- A handful of successful participants looking to gain more happiness in life scheduled time in their evenings to spend two nights a week with friends and visit one new country each year. The unsuccessful participants seeking the same contentment in life had no plan on how to do so.
Be an Optimistic Realist.
The fantastical visualization concept is attractive to the idealist. It disregards any potential setbacks or challenges that are probable along the path of goal achievement. The undertone is to expect a smooth ride.
However, being a pessimist isn’t the aim either.
Instead, positioning yourself as a realistic optimist will combine the positive outlook of an idealist with the clear eyed perspective of a pessimist.
Realistic optimists choose accuracy over entitlement.
Interestingly, realistic optimists are reported to have high levels of resiliency in the face of difficulty. They adapt to reality and are malleable enough to devise creative ways to breakthrough plateaus, bounce back from setbacks, and realize that failure is a real possibility (causing them prepare and work hard to succeed).
Realistic optimists believe that they have control over their behaviors – and thus, impacts the outcome of the result. This allows them to feel in control and empowered about the goals they set.
Kill it in Your Current.
Visualizing about a goal, sends you into the future. As we touched on, this robs you of the ability to find joy in the tasks you need to do right now.
Meaning, you shuffle the menial and boring work under the rug as a form of escapism in order to dance in your own head about that grandiose goal you have.
Brad Lomenick, author of Be Humble. Be Hungry. Always Hustle, says this:
If you’re a second string full back, you better show up to practice like you’re a first string starter. You never know when your number will get called.
Kill it in your current situation.
In other words, give your best effort and present your foremost work regardless of circumstance.
Visualize Behavior Commitments, Not Outcomes.
Earlier in this post, I touched on a study done by Lien Pham and Shelly Taylor on the effect visualization had on students preparing for an upcoming exam.
I purposefully left out an important piece of that fascinating study.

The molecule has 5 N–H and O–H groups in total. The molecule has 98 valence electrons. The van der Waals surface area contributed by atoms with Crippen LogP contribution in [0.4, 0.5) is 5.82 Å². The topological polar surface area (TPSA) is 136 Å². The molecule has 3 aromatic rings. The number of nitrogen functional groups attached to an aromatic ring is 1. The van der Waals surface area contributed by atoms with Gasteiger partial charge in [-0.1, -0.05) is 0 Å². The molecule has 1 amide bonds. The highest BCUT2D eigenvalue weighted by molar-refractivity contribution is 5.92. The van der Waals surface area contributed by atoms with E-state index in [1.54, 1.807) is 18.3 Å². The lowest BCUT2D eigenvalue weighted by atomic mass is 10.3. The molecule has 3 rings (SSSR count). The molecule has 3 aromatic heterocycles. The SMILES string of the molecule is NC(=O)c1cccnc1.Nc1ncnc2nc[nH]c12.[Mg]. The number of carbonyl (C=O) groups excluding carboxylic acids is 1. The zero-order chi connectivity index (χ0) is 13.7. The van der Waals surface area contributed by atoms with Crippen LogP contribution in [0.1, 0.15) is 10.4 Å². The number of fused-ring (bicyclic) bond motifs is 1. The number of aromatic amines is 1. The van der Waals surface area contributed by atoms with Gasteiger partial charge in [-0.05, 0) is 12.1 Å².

Another group of students were prompted to spend a few moments each day visualizing the process of when, where, and how they intended to study.
Compared to the students who were prompted to visualize the outcome (getting high marks on the test), the students who imagined themselves going through the process and doing the hard work of preparing spent more time studying and thus, earned higher grades.
The takeaway here is that visualizing is not inherently foul – if used properly. Visualizing the process (and not the outcome) for the students proved effective in reducing exam-anxiety and allowed the to prepare better.
This effect of visualizing extends beyond the classroom too. In sports, research shows that athletes benefit more from visualizing themselves training, instead of winning.
Visualizing behavioral commitments and witnessing yourself in the process, prompts you to take action on the tasks needed to be done in order to give yourself the best chance of success.
I didn’t write this piece to showcase that I haven’t fallen for The Secret.
In fact, I read the book and watched the movie. My ego has a huge appetite and the promise of this concept, The Secret, seemed too delicious not to try.
So I did.
I think you can figure out if it worked for me.
However, I’m not writing off visualization completely and I don’t think you should either.
Just always keep in mind that it’s an ingredient – not the whole recipe.
Question: How do you balance the goal-setting with visualization? What are some strategies, habits or techniques that you’ve found useful in executing the daily behaviors required to achieve your goals? Share your answer with me on Facebook, Instagram or Twitter.
Thanks to Richard Wiseman, Rhonda Byrne, Mark Manson and Dr. John Townsend for prompting this piece: